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Linux

Ubuntu 10.10 “Maverick Meerkat”

For those that have tried out the new Ubuntu Linux 10.10 aka Maverick Meerkat released on October 10, 2010 , the first thing you would probably notice is the very pleasing appearance. There have been a very positive improvement in its appearance and functionality. Though not revolutionarily different from 10.04, i really can not help but wonder if the crew at Linux Mint can develop anything more pleasing to the eye.

Starting from the installation process, you would immediately notice the changes.The installer has, once again, been revamped and improved.

Ubuntu 10.10 maverick-meerakat

I have never made much pretences about my preference for GUI and will never use the command line interface unless when necessary, so this whole new experience was a welcome development. However, the installation process was not smooth, especially if you are installing in a multi partition environment. The option of installing to “available free space” on the hard disk was not given. You could either make a fresh install on the whole drive or you use custom partitioning, an option not advisable for everyone. I was, eventually, able to create a multi boot partition with Ubuntu 10.10, Mandriva 2010.1 and Windows Ultimate 7. You can’t get it better than that.

The new fonts is definitely an attraction to me and I honestly must confess that Windows 7 lags behind Ubuntu 10.10, even in aesthetics.

The Software Center has also undergone another revamp and is really slick, with the interface a lot more user-friendly. Adding applications via the Software Center is easy and most users will find it very easy to use. There is also a History entry in the left panel,it gives you a detailed report of the installation activities right from the time the Operating System was installed. One of the improvements in the Software Center is the ability to purchase software. Now, most of the software you get with Ubuntu is, of course, under a free or open source license. But there’s some proprietary end user software out there for sale. The first application to appear for sale in the beta is Fluendo’s DVD player application.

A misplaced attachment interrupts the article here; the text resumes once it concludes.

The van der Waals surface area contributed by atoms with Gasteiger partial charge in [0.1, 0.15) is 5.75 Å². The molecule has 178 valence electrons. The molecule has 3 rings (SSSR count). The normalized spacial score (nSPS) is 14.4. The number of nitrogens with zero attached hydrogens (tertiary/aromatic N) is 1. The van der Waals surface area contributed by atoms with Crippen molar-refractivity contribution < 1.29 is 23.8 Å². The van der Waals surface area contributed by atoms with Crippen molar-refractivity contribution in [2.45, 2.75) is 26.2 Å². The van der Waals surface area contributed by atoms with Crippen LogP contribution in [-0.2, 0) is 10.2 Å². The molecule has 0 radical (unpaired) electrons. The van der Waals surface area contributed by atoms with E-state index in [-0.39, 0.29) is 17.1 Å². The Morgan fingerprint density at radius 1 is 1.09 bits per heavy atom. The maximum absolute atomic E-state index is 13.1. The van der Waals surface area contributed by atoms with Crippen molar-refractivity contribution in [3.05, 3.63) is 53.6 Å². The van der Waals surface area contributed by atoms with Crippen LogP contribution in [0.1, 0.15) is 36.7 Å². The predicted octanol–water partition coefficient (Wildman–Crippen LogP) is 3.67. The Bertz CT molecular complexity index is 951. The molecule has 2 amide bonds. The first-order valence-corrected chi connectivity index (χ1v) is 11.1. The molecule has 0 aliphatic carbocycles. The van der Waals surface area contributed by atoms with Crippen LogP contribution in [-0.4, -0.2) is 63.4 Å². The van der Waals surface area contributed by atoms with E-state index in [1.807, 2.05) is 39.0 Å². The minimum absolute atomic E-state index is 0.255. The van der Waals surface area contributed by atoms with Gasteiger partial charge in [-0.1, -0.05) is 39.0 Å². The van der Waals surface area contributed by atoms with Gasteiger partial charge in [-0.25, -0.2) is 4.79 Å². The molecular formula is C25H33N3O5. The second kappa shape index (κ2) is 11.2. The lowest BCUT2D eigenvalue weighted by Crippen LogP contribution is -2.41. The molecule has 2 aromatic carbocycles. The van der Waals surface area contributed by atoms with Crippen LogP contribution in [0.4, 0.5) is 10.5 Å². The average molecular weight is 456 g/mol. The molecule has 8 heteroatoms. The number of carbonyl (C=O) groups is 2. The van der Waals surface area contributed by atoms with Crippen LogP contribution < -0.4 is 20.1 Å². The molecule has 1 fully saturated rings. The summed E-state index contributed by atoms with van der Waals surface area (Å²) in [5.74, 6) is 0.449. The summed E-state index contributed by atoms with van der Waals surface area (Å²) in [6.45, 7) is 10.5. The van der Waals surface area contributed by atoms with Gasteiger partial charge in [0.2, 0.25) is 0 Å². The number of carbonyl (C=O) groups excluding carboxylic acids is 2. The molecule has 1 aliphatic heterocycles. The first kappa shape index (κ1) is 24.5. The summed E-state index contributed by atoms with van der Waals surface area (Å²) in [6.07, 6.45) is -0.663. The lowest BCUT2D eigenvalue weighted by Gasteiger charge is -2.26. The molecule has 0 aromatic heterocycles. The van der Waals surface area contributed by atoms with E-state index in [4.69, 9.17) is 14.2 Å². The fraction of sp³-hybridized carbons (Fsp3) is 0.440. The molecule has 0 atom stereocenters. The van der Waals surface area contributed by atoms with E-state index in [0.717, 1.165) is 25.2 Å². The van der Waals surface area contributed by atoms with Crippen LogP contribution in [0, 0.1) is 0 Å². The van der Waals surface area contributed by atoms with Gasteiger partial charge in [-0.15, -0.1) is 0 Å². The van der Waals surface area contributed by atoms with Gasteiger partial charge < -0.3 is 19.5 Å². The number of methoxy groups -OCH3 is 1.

With an installation disc size of about 700MB, a lot of software does not come by default on the CD like you have with Mandriva. Also, a lot of multimedia codecs would have to be downloaded to play files like Mp3 and Wma files. Even important softwares like CompizConfig Settings Manager need to be downloaded.

Those willing to take Ubuntu for a spin have the opportunity to submit their requests through the Contact Form. Only 64 bits versions of Ubuntu 10.10 or Kubuntu 10.10 are available at this time. Preference is for hand delivery but those with postal addresses, though encouraged to signify their interest, will have no guarantee as regards delivery date.

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Who is afraid of Linux?

Imagine switching on your laptop in the midst of your friends and UBUNTU boots up, it confers an immediate geekiness status on you. What can be more cool?! You can even use it to score a point or two with dem babes. Some fantasy ehn?

The first time I tried my hands on Linux was way back in the late 1990’s and it was not a pleasant experience,can’t even remember the name of the Linux distribution i tried. One major contributor to this negative experience was the fact that there was no Graphical User Interface (GUI) to explore with like you have with Microsoft Windows, it utilised a text mode interface,called Command Line Interface (CLI). Those familiar with MSDOS or GWBASIC (my,my,my) would understand.